Error Consistency in Acquired Apraxia of Speech With Aphasia: Effects of the Analysis Unit Purpose Diagnostic recommendations for acquired apraxia of speech (AOS) have been contradictory concerning whether speech sound errors are consistent or variable. Studies have reported divergent findings that, on face value, could argue either for or against error consistency as a diagnostic criterion. The purpose of this study was to explain ... Research Article
Research Article  |   February 15, 2018
Error Consistency in Acquired Apraxia of Speech With Aphasia: Effects of the Analysis Unit
 
Author Affiliations & Notes
  • Katarina L. Haley
    Division of Speech and Hearing Sciences, Department of Allied Health Sciences, University of North Carolina, Chapel Hill
  • Kevin T. Cunningham
    Division of Speech and Hearing Sciences, Department of Allied Health Sciences, University of North Carolina, Chapel Hill
  • Catherine Torrington Eaton
    Department of Communication Sciences and Disorders, Rockhurst University, Kansas City, MO
  • Adam Jacks
    Division of Speech and Hearing Sciences, Department of Allied Health Sciences, University of North Carolina, Chapel Hill
  • Disclosure: The authors have declared that no competing interests existed at the time of publication.
    Disclosure: The authors have declared that no competing interests existed at the time of publication. ×
  • Kevin T. Cunningham is now at the Wake Forest Baptist Medical Center, Winston-Salem, NC
    Kevin T. Cunningham is now at the Wake Forest Baptist Medical Center, Winston-Salem, NC×
  • Correspondence to Katarina L. Haley: khaley@med.unc.edu
  • Editor: Julie Liss
    Editor: Julie Liss×
  • Associate Editor: Maria Grigos
    Associate Editor: Maria Grigos×
Article Information
Speech, Voice & Prosodic Disorders / Apraxia of Speech & Childhood Apraxia of Speech / Language Disorders / Aphasia / Speech, Voice & Prosody / Speech / Research Articles
Research Article   |   February 15, 2018
Error Consistency in Acquired Apraxia of Speech With Aphasia: Effects of the Analysis Unit
Journal of Speech, Language, and Hearing Research, February 2018, Vol. 61, 210-226. doi:10.1044/2017_JSLHR-S-16-0381
History: Received September 27, 2016 , Revised February 14, 2017 , Accepted October 15, 2017
 
Journal of Speech, Language, and Hearing Research, February 2018, Vol. 61, 210-226. doi:10.1044/2017_JSLHR-S-16-0381
History: Received September 27, 2016; Revised February 14, 2017; Accepted October 15, 2017

Purpose Diagnostic recommendations for acquired apraxia of speech (AOS) have been contradictory concerning whether speech sound errors are consistent or variable. Studies have reported divergent findings that, on face value, could argue either for or against error consistency as a diagnostic criterion. The purpose of this study was to explain discrepancies in error consistency results based on the unit of analysis (segment, syllable, or word) to help determine which diagnostic recommendation is most appropriate.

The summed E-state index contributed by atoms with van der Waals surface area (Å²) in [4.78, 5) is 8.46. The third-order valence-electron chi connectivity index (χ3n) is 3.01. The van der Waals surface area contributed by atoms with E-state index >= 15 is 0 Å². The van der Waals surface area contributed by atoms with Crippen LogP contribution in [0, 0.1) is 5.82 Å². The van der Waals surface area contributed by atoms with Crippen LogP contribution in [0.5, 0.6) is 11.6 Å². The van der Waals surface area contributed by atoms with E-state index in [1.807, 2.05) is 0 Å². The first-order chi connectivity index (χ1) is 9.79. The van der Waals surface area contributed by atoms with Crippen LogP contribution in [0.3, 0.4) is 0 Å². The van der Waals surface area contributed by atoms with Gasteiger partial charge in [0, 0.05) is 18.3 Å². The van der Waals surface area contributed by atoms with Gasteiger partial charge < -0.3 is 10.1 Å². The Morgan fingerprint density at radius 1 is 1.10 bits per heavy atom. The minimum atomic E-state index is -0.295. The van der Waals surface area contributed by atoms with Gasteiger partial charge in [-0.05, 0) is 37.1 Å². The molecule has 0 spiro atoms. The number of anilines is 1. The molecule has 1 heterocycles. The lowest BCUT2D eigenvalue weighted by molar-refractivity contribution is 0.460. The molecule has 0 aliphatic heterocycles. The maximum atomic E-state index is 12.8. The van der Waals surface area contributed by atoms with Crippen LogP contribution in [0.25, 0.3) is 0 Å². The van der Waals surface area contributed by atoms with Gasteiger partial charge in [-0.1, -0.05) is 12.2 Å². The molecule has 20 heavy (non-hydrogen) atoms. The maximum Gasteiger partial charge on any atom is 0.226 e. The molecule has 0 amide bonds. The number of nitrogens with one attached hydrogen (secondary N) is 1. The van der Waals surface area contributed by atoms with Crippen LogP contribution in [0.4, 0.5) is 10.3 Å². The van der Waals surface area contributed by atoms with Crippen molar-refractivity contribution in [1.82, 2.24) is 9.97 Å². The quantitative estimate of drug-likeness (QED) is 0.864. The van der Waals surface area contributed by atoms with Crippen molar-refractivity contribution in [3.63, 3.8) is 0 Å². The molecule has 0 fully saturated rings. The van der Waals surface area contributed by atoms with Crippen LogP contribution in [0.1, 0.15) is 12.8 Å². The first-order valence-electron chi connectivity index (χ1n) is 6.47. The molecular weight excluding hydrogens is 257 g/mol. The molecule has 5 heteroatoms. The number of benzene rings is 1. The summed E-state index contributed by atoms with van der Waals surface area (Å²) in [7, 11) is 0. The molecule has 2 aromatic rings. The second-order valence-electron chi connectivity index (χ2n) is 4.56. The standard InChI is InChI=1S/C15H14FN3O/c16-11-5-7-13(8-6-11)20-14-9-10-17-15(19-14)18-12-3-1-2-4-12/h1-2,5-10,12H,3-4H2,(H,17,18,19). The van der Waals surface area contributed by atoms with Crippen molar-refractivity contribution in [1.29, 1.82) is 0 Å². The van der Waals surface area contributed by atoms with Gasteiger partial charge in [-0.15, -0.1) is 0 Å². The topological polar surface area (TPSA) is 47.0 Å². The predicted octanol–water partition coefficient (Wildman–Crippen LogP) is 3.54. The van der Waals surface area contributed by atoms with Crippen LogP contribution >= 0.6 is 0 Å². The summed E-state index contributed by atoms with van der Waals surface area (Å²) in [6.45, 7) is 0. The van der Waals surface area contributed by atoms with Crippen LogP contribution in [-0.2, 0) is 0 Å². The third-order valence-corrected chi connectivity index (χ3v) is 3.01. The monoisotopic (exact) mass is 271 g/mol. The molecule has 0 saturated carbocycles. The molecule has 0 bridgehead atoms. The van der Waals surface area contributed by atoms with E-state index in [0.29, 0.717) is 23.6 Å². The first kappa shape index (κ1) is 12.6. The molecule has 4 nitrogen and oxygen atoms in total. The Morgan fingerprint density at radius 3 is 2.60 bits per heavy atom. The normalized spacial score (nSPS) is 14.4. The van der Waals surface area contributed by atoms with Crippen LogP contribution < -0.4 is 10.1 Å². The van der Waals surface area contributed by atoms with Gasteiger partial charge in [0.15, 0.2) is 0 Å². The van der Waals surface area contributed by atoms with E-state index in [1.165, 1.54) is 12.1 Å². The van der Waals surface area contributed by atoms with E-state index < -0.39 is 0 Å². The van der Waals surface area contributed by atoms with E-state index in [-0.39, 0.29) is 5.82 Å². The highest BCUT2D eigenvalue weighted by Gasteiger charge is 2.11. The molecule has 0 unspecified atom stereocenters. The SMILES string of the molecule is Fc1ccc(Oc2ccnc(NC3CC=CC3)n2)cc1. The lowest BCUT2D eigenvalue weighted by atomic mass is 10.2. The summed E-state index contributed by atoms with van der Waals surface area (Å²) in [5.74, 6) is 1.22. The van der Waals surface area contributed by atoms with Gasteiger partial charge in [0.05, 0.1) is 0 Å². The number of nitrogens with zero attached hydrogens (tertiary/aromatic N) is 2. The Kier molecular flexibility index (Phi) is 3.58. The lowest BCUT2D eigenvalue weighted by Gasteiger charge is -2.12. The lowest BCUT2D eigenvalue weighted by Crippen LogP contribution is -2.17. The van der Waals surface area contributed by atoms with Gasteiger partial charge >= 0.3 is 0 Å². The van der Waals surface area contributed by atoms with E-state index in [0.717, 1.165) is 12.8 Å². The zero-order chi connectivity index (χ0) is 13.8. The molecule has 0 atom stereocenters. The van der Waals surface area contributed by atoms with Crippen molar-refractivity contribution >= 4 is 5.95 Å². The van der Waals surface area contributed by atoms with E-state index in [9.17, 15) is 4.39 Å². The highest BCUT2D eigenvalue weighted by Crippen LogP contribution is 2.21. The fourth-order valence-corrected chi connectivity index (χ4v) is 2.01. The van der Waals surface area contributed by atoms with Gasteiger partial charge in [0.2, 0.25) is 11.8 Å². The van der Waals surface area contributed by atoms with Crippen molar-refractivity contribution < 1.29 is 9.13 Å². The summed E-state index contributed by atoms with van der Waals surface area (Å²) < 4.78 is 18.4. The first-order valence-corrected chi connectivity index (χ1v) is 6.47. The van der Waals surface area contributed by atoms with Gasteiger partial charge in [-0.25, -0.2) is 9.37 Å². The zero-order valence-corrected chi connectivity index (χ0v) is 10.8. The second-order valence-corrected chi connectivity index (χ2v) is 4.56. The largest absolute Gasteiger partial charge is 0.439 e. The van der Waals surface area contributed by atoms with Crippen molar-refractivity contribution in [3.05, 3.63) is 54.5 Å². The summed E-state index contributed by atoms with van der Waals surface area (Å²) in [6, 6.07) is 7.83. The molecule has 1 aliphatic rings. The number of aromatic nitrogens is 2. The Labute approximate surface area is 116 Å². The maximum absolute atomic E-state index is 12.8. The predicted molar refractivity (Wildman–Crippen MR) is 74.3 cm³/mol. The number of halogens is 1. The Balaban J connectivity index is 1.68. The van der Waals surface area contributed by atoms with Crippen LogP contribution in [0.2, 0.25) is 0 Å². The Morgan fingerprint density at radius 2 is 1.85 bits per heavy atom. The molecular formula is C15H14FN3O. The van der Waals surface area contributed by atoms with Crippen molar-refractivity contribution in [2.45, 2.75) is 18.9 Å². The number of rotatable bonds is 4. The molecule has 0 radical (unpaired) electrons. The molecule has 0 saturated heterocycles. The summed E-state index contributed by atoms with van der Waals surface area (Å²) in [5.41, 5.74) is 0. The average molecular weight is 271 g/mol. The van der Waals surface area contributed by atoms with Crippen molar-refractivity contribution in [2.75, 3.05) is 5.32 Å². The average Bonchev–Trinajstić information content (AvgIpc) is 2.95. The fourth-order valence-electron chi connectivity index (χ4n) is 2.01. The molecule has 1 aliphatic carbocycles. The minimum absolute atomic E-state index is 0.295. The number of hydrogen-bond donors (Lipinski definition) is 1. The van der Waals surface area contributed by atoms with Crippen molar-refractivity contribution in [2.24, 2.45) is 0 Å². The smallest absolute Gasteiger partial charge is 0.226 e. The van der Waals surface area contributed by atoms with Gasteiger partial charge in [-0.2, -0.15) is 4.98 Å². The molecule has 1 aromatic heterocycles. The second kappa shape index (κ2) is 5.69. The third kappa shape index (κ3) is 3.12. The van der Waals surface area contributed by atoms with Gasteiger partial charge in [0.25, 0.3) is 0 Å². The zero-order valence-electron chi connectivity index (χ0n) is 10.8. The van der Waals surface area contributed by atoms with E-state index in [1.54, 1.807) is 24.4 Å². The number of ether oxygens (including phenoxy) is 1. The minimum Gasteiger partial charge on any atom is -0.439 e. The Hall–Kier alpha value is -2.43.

Method We analyzed speech samples from 14 left-hemisphere stroke survivors with clinical diagnoses of AOS and aphasia. Each participant produced 3 multisyllabic words 5 times in succession. Broad phonetic transcriptions of these productions were coded for consistency of error location and type using the word and its constituent syllables and sound segments as units of analysis.

Results Consistency of error type varied systematically with the unit of analysis, showing progressively greater consistency as the analysis unit changed from the word to the syllable and then to the sound segment. Consistency of error location varied considerably across participants and correlated positively with error frequency.

Conclusions Low to moderate consistency of error type at the word level confirms original diagnostic accounts of speech output and sound errors in AOS as variable in form. Moderate to high error type consistency at the syllable and sound levels indicate that phonetic error patterns are present. The results are complementary and logically compatible with each other and with the literature.

Acknowledgments
This work was supported by a grant to Katarina Haley from the University of North Carolina at Chapel Hill University Research Council. The original data, reanalyzed in this article, were presented at the 2004 Annual Convention of the American Speech-Language-Hearing Association (Haley & Eaton, 2004).
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